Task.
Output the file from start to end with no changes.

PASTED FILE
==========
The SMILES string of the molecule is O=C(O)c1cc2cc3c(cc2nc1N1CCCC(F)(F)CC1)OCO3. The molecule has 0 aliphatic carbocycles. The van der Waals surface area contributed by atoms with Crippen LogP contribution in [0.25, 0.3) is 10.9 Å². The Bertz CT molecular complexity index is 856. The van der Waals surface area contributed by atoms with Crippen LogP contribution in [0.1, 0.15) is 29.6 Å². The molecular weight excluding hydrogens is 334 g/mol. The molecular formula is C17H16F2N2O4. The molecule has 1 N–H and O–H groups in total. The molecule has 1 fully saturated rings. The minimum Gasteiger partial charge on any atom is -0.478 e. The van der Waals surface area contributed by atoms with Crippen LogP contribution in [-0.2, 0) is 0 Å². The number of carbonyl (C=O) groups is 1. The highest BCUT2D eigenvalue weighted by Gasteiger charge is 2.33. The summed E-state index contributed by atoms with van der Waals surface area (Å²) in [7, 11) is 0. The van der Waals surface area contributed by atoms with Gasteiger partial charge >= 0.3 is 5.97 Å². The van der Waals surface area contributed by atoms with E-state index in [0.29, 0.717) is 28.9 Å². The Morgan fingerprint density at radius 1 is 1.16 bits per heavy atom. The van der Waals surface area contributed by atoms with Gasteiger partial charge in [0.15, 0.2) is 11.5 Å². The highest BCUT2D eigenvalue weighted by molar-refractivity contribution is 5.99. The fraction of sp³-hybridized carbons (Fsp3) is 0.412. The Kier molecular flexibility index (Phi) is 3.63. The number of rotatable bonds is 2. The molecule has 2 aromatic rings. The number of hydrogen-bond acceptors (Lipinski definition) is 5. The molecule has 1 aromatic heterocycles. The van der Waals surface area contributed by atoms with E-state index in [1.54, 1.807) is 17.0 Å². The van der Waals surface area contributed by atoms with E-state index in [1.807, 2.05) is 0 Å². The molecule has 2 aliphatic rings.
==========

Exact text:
The SMILES string of the molecule is O=C(O)c1cc2cc3c(cc2nc1N1CCCC(F)(F)CC1)OCO3. The molecule has 0 aliphatic carbocycles. The van der Waals surface area contributed by atoms with Crippen LogP contribution in [0.25, 0.3) is 10.9 Å². The Bertz CT molecular complexity index is 856. The van der Waals surface area contributed by atoms with Crippen LogP contribution in [0.1, 0.15) is 29.6 Å². The molecular weight excluding hydrogens is 334 g/mol. The molecular formula is C17H16F2N2O4. The molecule has 1 N–H and O–H groups in total. The molecule has 1 fully saturated rings. The minimum Gasteiger partial charge on any atom is -0.478 e. The van der Waals surface area contributed by atoms with Crippen LogP contribution in [-0.2, 0) is 0 Å². The number of carbonyl (C=O) groups is 1. The highest BCUT2D eigenvalue weighted by Gasteiger charge is 2.33. The summed E-state index contributed by atoms with van der Waals surface area (Å²) in [7, 11) is 0. The van der Waals surface area contributed by atoms with Gasteiger partial charge >= 0.3 is 5.97 Å². The van der Waals surface area contributed by atoms with E-state index in [0.29, 0.717) is 28.9 Å². The Morgan fingerprint density at radius 1 is 1.16 bits per heavy atom. The van der Waals surface area contributed by atoms with Gasteiger partial charge in [0.15, 0.2) is 11.5 Å². The highest BCUT2D eigenvalue weighted by molar-refractivity contribution is 5.99. The fraction of sp³-hybridized carbons (Fsp3) is 0.412. The Kier molecular flexibility index (Phi) is 3.63. The number of rotatable bonds is 2. The molecule has 2 aromatic rings. The number of hydrogen-bond acceptors (Lipinski definition) is 5. The molecule has 1 aromatic heterocycles. The van der Waals surface area contributed by atoms with E-state index in [1.54, 1.807) is 17.0 Å². The van der Waals surface area contributed by atoms with E-state index in [1.807, 2.05) is 0 Å². The molecule has 2 aliphatic rings.